The Biography of Explorer Jean Nicolet

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About this sample


Words: 719 |

Pages: 2|

4 min read

Published: Mar 1, 2019

Words: 719|Pages: 2|4 min read

Published: Mar 1, 2019

Jean Nicolet, born 1598 at Cherbourg, France. Died November 1, 1642. His place of death was at Sillery, Quebec City, Canada. His cause of death was drowning. JEan Nicolet, Sieur de Belleborne was a French coureur des bois noted for discovering and exploring Lake Michigan, Mackinac Island, Green Bay, and being the first European to set foot in what is now the U.S. State of Wisconsin. His parents are Thomas Nicolet and Marguerite de Lamer. He has had three wives, two daughters, one son, and four step daughters’. His three wives’ names are Anishabae kwen, Marguerite couillard, and Jeanne Gisin. His one son and two daughter’s names are Ignace Nicolet, Marguerite Nicolet, and Madeleine Nicolet.

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The step daughter’s names are Marie MA cart, Marie-Therese Machard, Anne Machard, and Catherine MA cart. Fun fact, the name Nicolet means ‘’people of victory ‘’ Origin of nicolet: French, diminutive of Nicole {Which is our 5th grade teacher’s first name}, feminine variation of Nicholas, Greek. His route was from Quebec, Canada and the St Lawrence river to the Ottawa river, by Lake Nipissing to Lake Huron, then to Lake Superior, next to Lake Michigan and then to Green Bay , and then to the Mississippi River . He was the son of a royal postal messenger. His colonial career seems to have begun in earnest in 1619/20, when he was sent to Canada by the Rouen and Saint-Malo Company, possibly after a brief initial visit in 1618. According to the Jesuits, with whom he had close ties—and who would eulogize him in glowing terms in their Relations—his good character and excellent memory impressed those with influence in the colony. Samuel de Champlain, the de facto governor, soon dispatched Nicolet to winter among the Kichesipirini Algonquins, who occupied Allumette Island (near Pembroke, Ontario) and levied tolls on the Ottawa River trade route. Here the future interpreter began to familiarize himself with the Algonquins. After a stay of two years, Nicolet moved closer to Lake Huron to live among the Nipissings, a neighbouring Algonquian people, engaging in trade and participating in Nipissing councils.

This last honor would have reflected his status as Champlain's representative as well as his own growing diplomatic experience. In 1634, Nicolet was sent on a combined peace mission and exploratory voyage to the upper Great Lakes. Like the rest of Nicolet's career, this expedition is poorly documented, and scholars disagree over his precise destination and the parties to the negotiations. Nicolet visited the Winnebagos, most likely in the Green Bay region of Wisconsin, and negotiated an end to hostilities between them and a neighboring Native American nation. While it lasted, the peace favored an expansion of the fur trade. Officials seem to have pinned high hopes on Nicolet the explorer, providing him with an embroidered Chinese robe to impress his hosts, who had been described to the French as "people of the sea" (the sea being, it was hoped, the Pacific). Nicolet stayed only briefly in the region, but he brought back information that, while scarcely clarifying official French geography of the Upper Lakes, confirmed that the Pacific and China lay farther west than some had thought. His visit must also have increased the Winnebagos' knowledge of the French, once they had gotten over their astonishment at their elaborately-dressed, pistol-packing visitor. After being recalled from his duties among the Nipissings —possibly because the Jesuits judged the presence of interpreters in the region disruptive of their Huron mission—Nicolet was named clerk and Algonquian interpreter for the Company of New France at Trois-Rivières. Apparently already the father of a Nipissing woman's child, in 1637, Nicolet married Marguerite Couillard, the daughter of a well-connected colonial family.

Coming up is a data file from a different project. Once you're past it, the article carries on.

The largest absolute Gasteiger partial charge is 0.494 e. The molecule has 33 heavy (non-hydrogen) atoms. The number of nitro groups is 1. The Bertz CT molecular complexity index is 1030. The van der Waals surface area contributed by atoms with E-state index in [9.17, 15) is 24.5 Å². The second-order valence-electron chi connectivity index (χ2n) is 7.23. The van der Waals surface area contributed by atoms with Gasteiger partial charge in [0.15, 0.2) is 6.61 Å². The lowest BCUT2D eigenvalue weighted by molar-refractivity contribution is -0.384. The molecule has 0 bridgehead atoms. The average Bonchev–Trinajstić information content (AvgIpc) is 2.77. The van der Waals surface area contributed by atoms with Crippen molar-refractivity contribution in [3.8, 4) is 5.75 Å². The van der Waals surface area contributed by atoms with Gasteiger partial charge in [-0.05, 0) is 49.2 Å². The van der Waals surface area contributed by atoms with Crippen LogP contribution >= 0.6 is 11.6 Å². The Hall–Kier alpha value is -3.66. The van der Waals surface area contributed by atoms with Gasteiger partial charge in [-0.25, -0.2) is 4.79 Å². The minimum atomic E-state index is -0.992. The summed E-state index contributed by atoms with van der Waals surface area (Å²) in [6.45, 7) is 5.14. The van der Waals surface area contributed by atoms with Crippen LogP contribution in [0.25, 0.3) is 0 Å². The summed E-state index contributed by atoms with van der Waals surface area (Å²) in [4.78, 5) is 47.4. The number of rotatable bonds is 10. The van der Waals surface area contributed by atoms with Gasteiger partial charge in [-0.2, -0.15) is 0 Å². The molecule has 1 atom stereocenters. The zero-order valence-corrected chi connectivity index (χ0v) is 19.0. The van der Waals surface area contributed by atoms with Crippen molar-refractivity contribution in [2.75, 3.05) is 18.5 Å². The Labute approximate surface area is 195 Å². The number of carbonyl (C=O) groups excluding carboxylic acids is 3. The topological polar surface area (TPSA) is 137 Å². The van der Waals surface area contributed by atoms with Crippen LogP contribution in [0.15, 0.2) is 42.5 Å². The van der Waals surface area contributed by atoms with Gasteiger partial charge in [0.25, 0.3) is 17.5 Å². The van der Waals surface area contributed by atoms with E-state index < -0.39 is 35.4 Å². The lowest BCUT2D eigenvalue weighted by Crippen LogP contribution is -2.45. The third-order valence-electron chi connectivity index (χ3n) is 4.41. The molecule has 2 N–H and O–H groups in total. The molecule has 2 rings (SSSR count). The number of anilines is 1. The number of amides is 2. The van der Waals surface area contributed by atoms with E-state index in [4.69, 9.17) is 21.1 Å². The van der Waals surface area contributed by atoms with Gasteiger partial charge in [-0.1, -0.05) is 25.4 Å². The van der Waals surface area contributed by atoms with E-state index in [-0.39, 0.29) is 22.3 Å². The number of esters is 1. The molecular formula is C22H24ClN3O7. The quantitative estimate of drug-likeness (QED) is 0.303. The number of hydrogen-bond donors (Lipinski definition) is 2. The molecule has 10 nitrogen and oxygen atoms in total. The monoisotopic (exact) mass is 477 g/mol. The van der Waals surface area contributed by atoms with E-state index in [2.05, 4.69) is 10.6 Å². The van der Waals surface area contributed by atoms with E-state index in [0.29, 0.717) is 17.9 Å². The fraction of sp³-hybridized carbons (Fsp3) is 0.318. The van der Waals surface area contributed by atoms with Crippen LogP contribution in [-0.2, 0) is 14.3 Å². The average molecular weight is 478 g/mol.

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In October 1642, the interpreter drowned in the St. Lawrence, just upstream from Quebec, when the boat taking him on a diplomatic errand to Trois-Rivières capsized. A skillful negotiator with Native people and with influential members of colonial society, Nicolet is representative of a handful of able intermediaries who helped shape Franco-Native relations in New France's early years. In the process, he explored both Native territory and Native culture. Jean Nicolet’s life was spent as a husband, father, diplomat, negotiator, interpreter, and a explorer. He helped create good relations between the country of France and many people in the world. He was the first european to discover lake Michigan and Wisconsin.

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The Biography of Explorer Jean Nicolet. (2019, February 27). GradesFixer. Retrieved May 18, 2024, from
“The Biography of Explorer Jean Nicolet.” GradesFixer, 27 Feb. 2019,
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